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Netscape href issue

 
Matt Hoffman
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Anyone know why this won't work in Netscape, but it works in IE..
<a href="#"><html:submit styleClass="formButton" value="Login"/></a>

This is displayed in the page source.
<a href="#"><input type="submit" value="Login" class="formButton"></a>
 
Eric Pascarello
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why are you doing that in the first place?
 
Matt Hoffman
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This site is designed using the struts framework. I don't have much experience with struts, but it seems that this is a requirement for tiles.
 
Lasse Koskela
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The Struts taglib is working correctly. That's what the resulting HTML should look like. I'd suggest removing the <a> tags completely -- you won't need them.
 
Matt Hoffman
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The <a> need to be in there for a mouse over effect..
 
Chris Mathews
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Originally posted by Matt Hoffman:
The <a> need to be in there for a mouse over effect..


What mouseover effect are you trying to achieve? I don't see any events attached to the code you posted above...
 
Tim Holloway
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There's something fundamentally wrong with the idea of a submit button being embedded in a hyperlink. Both constructs are expected to transfer the browser somewhere else, and the do so under mutually incompatible rules.

If this is really a documented feature of IE, Microsoft's been playing fast and loose with specs again and you can expect not only Netscape/Mozilla, but Opera and every other non-MS web browser out there to fail the test as well.

If you really want a "submit button" that changes when you roll the mouse over it - and be friendly to the non-IE world, the traditional method is to use JavaScript and swap button images as the mouse rolls over/off the "button" and sensitize the image area to invoke a submitting function.
 
Matt Hoffman
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The issue that I am having is that we are NOT allowed to use javascript because of security reasons. The Java developers found a way to use the hover buttons using css without javascripting. I need to find a way to enable this in netscape without using any type of javascirpt language.

Any ideas?
 
Eric Pascarello
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I think you are out of luck...

IE does some wird things and that is one of them....

Eric
 
Matt Hoffman
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Well the issue is not with IE, though..

In Netscape, I cannot click on the button. In IE this works. If I click on it in Netscape, nothing happens.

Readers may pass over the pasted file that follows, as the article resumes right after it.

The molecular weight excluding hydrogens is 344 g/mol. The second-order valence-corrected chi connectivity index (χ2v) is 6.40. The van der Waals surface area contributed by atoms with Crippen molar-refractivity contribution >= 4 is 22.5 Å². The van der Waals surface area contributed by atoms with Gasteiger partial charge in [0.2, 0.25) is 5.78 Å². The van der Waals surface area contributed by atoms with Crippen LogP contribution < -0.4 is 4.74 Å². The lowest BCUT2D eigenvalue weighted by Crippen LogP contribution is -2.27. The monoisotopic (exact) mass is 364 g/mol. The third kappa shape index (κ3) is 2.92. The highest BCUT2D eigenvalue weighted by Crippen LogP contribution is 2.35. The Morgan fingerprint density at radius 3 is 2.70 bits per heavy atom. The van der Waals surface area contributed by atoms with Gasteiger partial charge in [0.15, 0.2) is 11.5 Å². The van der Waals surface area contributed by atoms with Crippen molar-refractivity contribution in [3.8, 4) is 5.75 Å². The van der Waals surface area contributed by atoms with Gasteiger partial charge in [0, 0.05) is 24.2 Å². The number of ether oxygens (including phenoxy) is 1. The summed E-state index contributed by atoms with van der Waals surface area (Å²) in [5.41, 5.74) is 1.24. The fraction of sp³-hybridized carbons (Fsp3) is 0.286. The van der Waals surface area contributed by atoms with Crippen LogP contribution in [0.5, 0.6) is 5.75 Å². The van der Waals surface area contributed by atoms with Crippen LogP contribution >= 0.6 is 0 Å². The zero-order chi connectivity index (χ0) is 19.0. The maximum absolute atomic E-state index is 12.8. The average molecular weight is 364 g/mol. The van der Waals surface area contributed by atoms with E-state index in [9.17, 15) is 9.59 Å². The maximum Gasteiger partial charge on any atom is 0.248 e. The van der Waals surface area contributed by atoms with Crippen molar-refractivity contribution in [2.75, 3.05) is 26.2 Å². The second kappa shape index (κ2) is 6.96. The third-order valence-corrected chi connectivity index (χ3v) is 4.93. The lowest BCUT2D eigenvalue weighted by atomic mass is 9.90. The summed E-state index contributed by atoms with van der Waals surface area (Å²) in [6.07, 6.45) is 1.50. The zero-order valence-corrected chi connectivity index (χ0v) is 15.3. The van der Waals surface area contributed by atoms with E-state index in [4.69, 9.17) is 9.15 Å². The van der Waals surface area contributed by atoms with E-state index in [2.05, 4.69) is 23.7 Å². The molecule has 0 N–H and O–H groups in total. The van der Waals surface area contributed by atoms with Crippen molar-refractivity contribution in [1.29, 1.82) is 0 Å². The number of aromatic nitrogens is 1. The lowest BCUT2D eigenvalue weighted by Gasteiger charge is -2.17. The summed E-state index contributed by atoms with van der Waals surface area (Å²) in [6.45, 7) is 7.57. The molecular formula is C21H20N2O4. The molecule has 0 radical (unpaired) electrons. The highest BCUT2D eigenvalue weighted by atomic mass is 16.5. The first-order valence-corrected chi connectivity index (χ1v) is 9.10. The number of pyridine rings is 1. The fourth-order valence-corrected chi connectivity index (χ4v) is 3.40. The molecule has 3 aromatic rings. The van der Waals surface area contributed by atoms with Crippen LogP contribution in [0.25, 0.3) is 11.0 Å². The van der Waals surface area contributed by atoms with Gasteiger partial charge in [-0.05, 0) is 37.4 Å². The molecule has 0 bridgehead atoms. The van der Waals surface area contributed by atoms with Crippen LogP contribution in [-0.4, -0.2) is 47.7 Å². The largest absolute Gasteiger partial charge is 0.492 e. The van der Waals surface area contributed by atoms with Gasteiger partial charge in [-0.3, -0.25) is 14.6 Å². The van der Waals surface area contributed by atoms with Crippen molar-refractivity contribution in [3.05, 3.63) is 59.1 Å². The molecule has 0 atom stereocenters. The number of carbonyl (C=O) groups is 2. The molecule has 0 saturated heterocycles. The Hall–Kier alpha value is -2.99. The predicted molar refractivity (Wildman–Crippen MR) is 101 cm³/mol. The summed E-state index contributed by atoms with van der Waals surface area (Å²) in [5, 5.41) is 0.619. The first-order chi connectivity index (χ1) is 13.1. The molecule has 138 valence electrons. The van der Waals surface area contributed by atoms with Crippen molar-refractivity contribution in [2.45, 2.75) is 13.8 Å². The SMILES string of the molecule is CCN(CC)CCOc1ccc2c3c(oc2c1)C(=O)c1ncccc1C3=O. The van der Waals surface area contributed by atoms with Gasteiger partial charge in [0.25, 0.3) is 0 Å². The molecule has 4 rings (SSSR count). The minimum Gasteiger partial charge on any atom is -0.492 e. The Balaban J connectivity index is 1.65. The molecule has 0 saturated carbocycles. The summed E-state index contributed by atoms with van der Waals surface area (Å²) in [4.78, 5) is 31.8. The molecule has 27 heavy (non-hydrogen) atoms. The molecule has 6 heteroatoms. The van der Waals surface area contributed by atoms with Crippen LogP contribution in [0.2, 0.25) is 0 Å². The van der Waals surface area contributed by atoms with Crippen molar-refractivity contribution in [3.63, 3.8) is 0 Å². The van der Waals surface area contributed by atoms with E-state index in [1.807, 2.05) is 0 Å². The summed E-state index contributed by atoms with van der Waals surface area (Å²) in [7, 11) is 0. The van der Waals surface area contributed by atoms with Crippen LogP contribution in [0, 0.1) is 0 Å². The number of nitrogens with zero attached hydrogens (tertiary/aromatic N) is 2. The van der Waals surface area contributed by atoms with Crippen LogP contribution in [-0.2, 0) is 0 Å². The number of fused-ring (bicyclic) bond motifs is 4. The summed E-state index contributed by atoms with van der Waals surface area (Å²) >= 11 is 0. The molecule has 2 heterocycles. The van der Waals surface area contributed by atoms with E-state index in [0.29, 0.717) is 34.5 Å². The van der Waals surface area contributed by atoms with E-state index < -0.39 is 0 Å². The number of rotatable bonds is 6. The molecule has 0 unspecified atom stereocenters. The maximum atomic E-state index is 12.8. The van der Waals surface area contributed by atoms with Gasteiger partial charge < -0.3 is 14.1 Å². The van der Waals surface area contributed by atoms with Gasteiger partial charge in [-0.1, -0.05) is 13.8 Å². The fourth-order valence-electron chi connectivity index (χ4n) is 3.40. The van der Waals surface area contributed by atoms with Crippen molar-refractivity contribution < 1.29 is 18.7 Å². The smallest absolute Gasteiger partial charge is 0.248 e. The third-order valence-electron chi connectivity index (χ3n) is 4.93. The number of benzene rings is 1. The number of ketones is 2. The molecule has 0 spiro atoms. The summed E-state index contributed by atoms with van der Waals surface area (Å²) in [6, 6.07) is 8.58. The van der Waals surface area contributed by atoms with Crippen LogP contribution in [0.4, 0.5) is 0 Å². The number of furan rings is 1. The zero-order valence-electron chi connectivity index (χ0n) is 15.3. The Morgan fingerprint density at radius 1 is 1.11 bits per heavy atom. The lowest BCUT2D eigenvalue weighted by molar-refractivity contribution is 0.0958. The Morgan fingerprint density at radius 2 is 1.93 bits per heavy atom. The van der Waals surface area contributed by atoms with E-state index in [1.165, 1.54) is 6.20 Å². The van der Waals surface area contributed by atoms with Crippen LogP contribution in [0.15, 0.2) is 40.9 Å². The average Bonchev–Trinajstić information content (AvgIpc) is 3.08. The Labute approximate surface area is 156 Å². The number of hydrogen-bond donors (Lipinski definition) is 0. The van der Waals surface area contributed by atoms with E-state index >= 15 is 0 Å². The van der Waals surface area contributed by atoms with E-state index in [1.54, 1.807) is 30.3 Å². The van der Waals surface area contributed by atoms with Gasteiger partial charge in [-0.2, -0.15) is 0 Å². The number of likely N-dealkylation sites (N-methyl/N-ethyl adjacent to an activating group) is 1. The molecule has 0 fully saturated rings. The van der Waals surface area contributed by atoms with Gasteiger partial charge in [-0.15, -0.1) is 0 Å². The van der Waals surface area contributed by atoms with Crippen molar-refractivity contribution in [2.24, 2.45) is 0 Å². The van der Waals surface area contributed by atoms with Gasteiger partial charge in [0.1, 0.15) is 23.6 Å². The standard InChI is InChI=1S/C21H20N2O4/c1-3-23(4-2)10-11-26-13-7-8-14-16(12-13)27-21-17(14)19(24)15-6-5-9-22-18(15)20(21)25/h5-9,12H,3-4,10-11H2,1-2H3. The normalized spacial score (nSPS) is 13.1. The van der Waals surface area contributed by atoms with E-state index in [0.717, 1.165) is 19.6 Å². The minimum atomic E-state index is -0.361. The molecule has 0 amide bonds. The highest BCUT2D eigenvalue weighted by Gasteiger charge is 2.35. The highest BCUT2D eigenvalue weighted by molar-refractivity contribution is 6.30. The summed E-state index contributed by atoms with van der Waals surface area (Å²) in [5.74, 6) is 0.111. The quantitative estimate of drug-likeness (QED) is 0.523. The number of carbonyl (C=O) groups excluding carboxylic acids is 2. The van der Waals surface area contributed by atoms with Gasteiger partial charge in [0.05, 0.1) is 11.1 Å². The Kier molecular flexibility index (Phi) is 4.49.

Eric Pascarello
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The issue is with IE since it renders it, it does funky things that the other browsers do not do.

By you saying hat JavaScript is a "security issue" I am assuming hat all browsers have it disabled?

Eric
 
Matt Hoffman
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Oh ok.. I see your point.
 
Bear Bibeault
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The issue that I am having is that we are NOT allowed to use javascript because of security reasons.


This is a completely unrealistic requirement if you want any sort of client-side activity such as rollovers. And as you have seen, resorting to browser tricks will just make your code obfuscated, weird and prone to funky behavior.

Either use Javascript wisely, or eschew client-side activity.
 
Julian Kennedy
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Technically the CSS2 pseudo-classes (e.g. :hover) can be applied to any HTML tag. I'm not convinced that you'll get much joy out of browser support for this however, but it might be worth trying:

with the associated CSS being something like:

I won't hold my breath while you test this. :roll:

As an aside, what's the point of that Struts html:submit tag? All it seems to do is obfuscate the HTML...

Jules
 
Matt Hoffman
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The CSS looks like:

A.formButton:hover
{background-color: #000099;
color: #FFFFFF;}
 
Julian Kennedy
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OK, I was curious so I took 5 minutes to try it out. Here's the rough test code:

Here's the results (surprising):

IE6 - has it's own rollover style for form buttons anyway which, IMHO, doesn't need adding to.
Link example works; DIV example exhibits default behaviour.
NN6.1 - I haven't got 7 on my PC
Link example underlines button text and hovering changes underline to white; DIV example shows background colour, but only when not hovering over button (i.e. hovering in DIV area next to it) D'oh!; default button exhibits no rollover behaviour
Opera 7.1 - Link example exhibits default behaviour (which is to highlight the submit button rather nicely IMHO); DIV example shows background colour when hovering in DIV area and even when hovering over the submit button.;
IE5.5 - Does absolutely naff all. Furrows its brow as if to say, "what's hover?" Not a flicker.

Conclusion: Either don't bother because the browsers don't do what you want to do consistently or create your own button image, whack a link around it and use javascript:myForm.submit(). You can then use CSS hover styling to your heart's content. I suppose you could always serve Netscape slightly different code (yuk).

That's my considered opinion. Hope it helps.

Jules
[ August 18, 2004: Message edited by: Julian Kennedy ]
 
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